BSNC shareholder Megan Alvanna-Stimpfle was selected by the Alaska Federation of Natives Board of Directors to deliver the convention keynote address with Emil Notti. Alvanna-Stimpfle and Notti will speak on the first day of the three-day meeting taking place Oct. 20-22, 2016 at the Carlson Center in Fairbanks, Alaska.
“Our generation is to inherit our traditions, languages and culture and what a blessing it is to know who we are,” said Alvanna-Stimpfle. “We also inherit the responsibility of managing tribal governments, Native corporations as well as health and fishery institutions. By their very nature they are western democratic institutions, which require us to be engaged citizens and active shareholders. Our responsibility is to the land and to our way of life. We must ensure that our institutions remain firmly guided by our traditional values. With that we have the political and economic opportunity to define our future on our terms.”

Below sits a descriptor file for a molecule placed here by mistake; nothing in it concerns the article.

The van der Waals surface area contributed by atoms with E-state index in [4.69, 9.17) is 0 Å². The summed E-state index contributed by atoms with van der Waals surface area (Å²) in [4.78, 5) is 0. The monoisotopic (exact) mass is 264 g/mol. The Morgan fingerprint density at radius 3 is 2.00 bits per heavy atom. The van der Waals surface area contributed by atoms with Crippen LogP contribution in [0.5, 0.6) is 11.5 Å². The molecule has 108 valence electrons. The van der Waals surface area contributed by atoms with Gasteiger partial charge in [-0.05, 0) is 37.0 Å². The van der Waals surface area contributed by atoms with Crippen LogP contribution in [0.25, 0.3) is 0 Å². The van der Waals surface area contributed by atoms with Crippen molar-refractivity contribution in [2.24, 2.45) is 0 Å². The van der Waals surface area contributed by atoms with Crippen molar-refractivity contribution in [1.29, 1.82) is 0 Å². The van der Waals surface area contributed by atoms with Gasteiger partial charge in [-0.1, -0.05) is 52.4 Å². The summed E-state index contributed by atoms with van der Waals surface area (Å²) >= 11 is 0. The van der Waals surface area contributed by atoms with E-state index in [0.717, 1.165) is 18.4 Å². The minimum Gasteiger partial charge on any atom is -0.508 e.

“AFN is honored to have both distinguished and emerging leaders speak to our delegates,” said AFN President Julie Kitka. “The Native community gathers for the 50th Convention to not only celebrate, acknowledge and honor the many sacrifices our people made in the land claims movement and the formation of AFN, but also to take stock of AFN’s unfinished business in improving the lives of our people.”
Alvanna-Stimpfle was born and raised in Nome, Alaska. She is of King Island Inupiaq heritage and takes pride in Eskimo dancing and learning her language. She holds a Master’s in Applied Economics from Johns Hopkins University and a B.S. in Economics from George Mason University.
For five years, Alvanna-Stimpfle served as a legislative assistant for Senator Lisa Murkowski in Washington D.C. and was responsible for policies addressing infrastructure and sanitation, housing, health delivery, public safety and justice, land management, as well as fish and wildlife management for Alaska Native and rural Alaskans. She assisted in organizing the Arctic Imperative Summit to bring arctic and coastal Alaskan issues to the forefront of American policy. Alvanna-Stimpfle serves on the Nome Port Commission and is an elected member of the King Island Traditional Council.